At the time, I dubbed the following week, the “Week of Hell (WoH)”. Starting on a Monday, about a  week after the visit to the psychiatrist, I had to go for an endoscopy (as recommended by the A&E doctor). I had put off booking to have this done for almost a month, because the thought alone terrified me. “How shall we help the girl who can’t even  swallow soup properly? I know, let’s shove a camera right down her windpipe and into her stomach!” Sounded like an awesome plan to me. So, with Dave coming with me to hold my hand (literally, at some points!), we went back to the clinic. Signing hospital disclaimers is always fun, especially when in a foreign language. But reading about the potential side effects did not help my nerves whatsoever! Eventually, I was whisked away by a nurse, who couldn’t speak any English, into a little room. I then had to sign another form to say that I agreed to be sedated (yes, please knock me out!!), and she assured me I wouldn’t really notice anything – I’d have some sort of consciousness so that (I guess) I could respond to instructions, but I wouldn’t remember anything. I was then told to lie on the bed while she jabbed a cannula into one arm to administer the sedative, stuck a blood-pressure cuff around the other, placed heart monitor pads on my chest, and hooked an oxygen tube around my face. I was so tangled up in wires that I couldn’t move even if I’d wanted to! She then sprayed a local anesthetic into the back of my throat then told me to swallow it, which made everything totally numb – that was quite a horrible sensation, as I couldn’t even feel myself breathe! I had to start laughing a bit at how rapidly the heart monitor was bleeping at this moment (to the point where one nurse said to the other in Spanish: “Is she alright..?” “Yeah, she’s just nervous!”). I was turned over onto my side, told to bite down on a mouth guard that they would feed the camera through, then injected with the sedative. It took about three injections to knock me out, as I was determined to make sure they wouldn’t start while there was a chance I was awake! But they were true to their word, and I was totally unaware (except for one extremely brief moment that must have been the point where the camera hit the back of my throat), until they wheeled me into the recovery room to sleep it off. After 30 mins, I was able to stagger out and be taken back home.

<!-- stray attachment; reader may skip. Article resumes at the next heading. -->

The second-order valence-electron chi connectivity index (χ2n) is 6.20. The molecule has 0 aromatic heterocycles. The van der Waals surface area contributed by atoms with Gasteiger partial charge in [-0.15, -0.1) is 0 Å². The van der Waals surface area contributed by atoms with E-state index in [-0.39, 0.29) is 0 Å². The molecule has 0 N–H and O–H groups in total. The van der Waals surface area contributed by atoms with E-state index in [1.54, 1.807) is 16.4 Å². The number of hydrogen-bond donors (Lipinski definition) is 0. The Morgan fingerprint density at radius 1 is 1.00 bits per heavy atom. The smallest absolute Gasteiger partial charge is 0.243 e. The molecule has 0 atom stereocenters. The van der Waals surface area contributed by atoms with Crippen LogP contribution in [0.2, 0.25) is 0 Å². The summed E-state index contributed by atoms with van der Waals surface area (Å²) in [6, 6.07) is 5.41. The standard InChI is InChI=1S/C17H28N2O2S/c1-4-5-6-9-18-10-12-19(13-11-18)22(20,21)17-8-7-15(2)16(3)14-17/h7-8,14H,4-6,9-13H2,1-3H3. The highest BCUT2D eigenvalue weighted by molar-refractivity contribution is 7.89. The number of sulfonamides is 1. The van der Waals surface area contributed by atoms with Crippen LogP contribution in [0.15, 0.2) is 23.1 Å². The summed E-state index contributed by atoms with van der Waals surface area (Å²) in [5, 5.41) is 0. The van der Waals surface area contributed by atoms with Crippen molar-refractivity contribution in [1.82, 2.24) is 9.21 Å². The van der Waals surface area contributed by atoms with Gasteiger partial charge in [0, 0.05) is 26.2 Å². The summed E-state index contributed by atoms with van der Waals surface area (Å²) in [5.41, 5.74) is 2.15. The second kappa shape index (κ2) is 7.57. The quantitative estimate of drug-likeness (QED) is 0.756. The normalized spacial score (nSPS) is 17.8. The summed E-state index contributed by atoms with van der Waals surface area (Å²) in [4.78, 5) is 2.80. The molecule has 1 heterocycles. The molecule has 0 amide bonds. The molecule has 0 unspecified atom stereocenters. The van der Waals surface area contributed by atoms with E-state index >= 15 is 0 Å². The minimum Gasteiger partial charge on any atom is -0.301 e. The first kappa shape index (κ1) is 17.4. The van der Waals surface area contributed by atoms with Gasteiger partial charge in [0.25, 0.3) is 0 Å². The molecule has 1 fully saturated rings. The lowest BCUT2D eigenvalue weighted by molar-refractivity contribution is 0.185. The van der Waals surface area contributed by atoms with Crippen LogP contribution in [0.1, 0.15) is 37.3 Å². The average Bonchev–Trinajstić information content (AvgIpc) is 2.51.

Two days later, I had a follow-up appointment with the gastroenterologist. He poked and prodded me for a while to see if he could feel any physical obstructions (he couldn’t), and took my weight… I had lost a full stone since moving to Chile 9 months earlier, without even trying. And there wasn’t much on me to begin with, so I felt like it was starting to show – indeed, looking back on some photos from that time now, I can see it. At any rate, after talking about my family’s medical history and such (my grandfather died of oesophageal cancer 4 years ago), and checking my endoscopy results (which all came back fine, thankfully), his diagnosis was the same as the psychiatrist. He booked me in for one last physical test: an x-ray with a Barium swallow, to trace how my body reacts when ingesting something. Seeing as though I’m currently studying Barium stars, I found this highly topical! Although I failed on my first attempt to go, because I got there and immediately felt really ill, like I was really light-headed and thought I was going to be sick – Dave told me that I just went as white as a sheet! No doubt it was just a culmination of all the pills I was popping, lack of sleep, lack of food, and general stress catching up with me. So we bailed, and booked a new appointment before we left. A few days later, I was back at the clinic for a second go (by this time, the receptionist at International Patients knows my face and my name by heart) of swallowing various disgusting things while funky pictures were taken. Even better, I was being imaged ‘live’, and could watch my skeleton swallow the bright white liquid and see it travel through my gooey insides on telly! I must admit, that was pretty cool, and I even got to keep the x-ray images afterwards.